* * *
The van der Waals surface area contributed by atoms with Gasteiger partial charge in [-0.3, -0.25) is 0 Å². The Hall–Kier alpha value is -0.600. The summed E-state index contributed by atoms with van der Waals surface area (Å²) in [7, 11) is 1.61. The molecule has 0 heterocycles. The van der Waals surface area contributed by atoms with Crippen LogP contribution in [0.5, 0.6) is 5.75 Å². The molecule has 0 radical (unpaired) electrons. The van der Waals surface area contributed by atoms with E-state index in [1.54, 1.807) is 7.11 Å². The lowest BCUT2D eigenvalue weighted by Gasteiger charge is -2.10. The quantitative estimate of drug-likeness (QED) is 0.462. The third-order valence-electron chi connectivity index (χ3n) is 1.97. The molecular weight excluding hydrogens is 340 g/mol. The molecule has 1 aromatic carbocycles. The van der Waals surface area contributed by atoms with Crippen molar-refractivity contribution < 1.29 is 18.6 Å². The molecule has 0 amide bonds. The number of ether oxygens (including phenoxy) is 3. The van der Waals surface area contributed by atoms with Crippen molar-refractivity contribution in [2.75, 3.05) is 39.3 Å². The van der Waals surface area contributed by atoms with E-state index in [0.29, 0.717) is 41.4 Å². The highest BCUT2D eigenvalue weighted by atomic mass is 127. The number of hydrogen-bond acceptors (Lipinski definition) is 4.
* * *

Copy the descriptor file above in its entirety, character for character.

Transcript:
The van der Waals surface area contributed by atoms with Gasteiger partial charge in [-0.3, -0.25) is 0 Å². The Hall–Kier alpha value is -0.600. The summed E-state index contributed by atoms with van der Waals surface area (Å²) in [7, 11) is 1.61. The molecule has 0 heterocycles. The van der Waals surface area contributed by atoms with Crippen LogP contribution in [0.5, 0.6) is 5.75 Å². The molecule has 0 radical (unpaired) electrons. The van der Waals surface area contributed by atoms with E-state index in [1.54, 1.807) is 7.11 Å². The lowest BCUT2D eigenvalue weighted by Gasteiger charge is -2.10. The quantitative estimate of drug-likeness (QED) is 0.462. The third-order valence-electron chi connectivity index (χ3n) is 1.97. The molecular weight excluding hydrogens is 340 g/mol. The molecule has 1 aromatic carbocycles. The van der Waals surface area contributed by atoms with Crippen molar-refractivity contribution < 1.29 is 18.6 Å². The molecule has 0 amide bonds. The number of ether oxygens (including phenoxy) is 3. The van der Waals surface area contributed by atoms with Crippen molar-refractivity contribution in [2.75, 3.05) is 39.3 Å². The van der Waals surface area contributed by atoms with E-state index in [0.29, 0.717) is 41.4 Å². The highest BCUT2D eigenvalue weighted by atomic mass is 127. The number of hydrogen-bond acceptors (Lipinski definition) is 4.